Thomas Kasulis lecture

March 14, 2011 at 79 p.m.Calendar Icon

TimeMarch 14, 2011 at 79 p.m.
LocationOld Main 05

Thomas Kasulis, Professor of Comparative Philosophy/Religion at Ohio State University, is the author of the classic book Zen Person, Zen Action. His scholarly work focuses on comparative ethics, particularly the comparison of Western ethical thinking with Asian (Japanese) approaches to ethics. His recent book, Intimacy or Integrity: Philosophy and Cultural Difference, is a good example of his approach.

Kasulis will give a public talk titled, "From the Love of Wisdom to the Wisdom of Love: Rethinking Thinking." Who better knows clay: a potter or a geologist? Clearly, there are different kinds of knowing, but I will argue that in the past two centuries or so, we have increasingly placed an emphasis on one kind, what we might call the Wissenschaft or "-ology emodel. Originating in the physical sciences, this model is now applied ever more frequently to all our attempts at understanding ourselves and our world. In one sense this is unsurprising: scientific thinking has remade our world; its power to explain and manipulate is undeniable. Yet, perhaps we have also lost something along the way: the idea that knowledge can be something other than a detached observation of external reality, something more than submitting the "data eto predesigned templates of fixed categories. Cannot knowing, as the potter suggests, be a way of engaging reality"fully engaging it with body and spirit as well as mind? Such engaged knowing creates a transformative, interresponsive intimacy between knower and known and becomes the basis of value-laden knowledge and creative responsiveness. If my analysis is right and we do indeed want to recapture something lost, how should we rethink the institutions of our society, especially education?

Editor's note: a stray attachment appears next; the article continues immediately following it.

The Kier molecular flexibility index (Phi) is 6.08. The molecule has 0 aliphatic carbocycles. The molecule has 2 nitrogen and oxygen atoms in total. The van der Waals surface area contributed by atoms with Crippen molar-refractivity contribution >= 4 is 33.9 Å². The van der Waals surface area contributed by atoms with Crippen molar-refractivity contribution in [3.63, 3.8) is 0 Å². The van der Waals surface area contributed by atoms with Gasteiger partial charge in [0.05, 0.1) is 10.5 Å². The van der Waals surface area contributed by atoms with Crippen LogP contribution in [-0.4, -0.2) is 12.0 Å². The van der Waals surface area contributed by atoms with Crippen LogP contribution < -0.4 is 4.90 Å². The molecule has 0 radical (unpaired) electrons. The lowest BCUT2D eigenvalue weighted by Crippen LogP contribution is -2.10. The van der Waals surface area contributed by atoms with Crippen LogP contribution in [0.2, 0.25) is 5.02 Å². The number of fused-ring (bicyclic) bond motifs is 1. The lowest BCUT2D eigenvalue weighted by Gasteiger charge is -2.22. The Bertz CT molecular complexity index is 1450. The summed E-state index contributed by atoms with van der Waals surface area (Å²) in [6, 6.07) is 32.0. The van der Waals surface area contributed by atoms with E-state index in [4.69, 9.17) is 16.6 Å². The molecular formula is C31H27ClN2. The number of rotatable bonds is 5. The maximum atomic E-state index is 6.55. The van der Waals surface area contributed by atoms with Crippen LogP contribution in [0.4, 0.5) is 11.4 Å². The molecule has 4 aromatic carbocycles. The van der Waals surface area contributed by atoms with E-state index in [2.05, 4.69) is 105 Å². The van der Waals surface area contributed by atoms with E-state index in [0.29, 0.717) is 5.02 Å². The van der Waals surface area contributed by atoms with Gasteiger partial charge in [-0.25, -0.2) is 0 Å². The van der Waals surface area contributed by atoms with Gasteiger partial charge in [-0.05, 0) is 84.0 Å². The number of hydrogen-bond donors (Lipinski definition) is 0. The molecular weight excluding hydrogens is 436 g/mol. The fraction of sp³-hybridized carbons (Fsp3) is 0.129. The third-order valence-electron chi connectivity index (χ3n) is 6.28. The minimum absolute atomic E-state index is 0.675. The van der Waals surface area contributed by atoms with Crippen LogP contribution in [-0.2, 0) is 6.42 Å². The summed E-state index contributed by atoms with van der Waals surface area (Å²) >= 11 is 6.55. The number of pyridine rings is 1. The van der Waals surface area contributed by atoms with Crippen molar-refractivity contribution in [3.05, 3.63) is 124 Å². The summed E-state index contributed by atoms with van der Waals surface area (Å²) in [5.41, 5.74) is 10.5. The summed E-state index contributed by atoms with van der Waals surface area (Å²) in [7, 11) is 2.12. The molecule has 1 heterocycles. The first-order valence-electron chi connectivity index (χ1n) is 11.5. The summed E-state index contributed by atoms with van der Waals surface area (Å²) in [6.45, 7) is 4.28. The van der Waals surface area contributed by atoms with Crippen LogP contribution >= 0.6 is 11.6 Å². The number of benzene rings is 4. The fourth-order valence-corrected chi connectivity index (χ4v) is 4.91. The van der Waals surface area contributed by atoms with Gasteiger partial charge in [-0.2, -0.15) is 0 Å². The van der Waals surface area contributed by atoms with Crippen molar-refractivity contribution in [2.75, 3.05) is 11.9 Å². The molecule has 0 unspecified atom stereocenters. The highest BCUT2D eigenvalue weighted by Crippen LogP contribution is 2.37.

PostedApr 17, 2019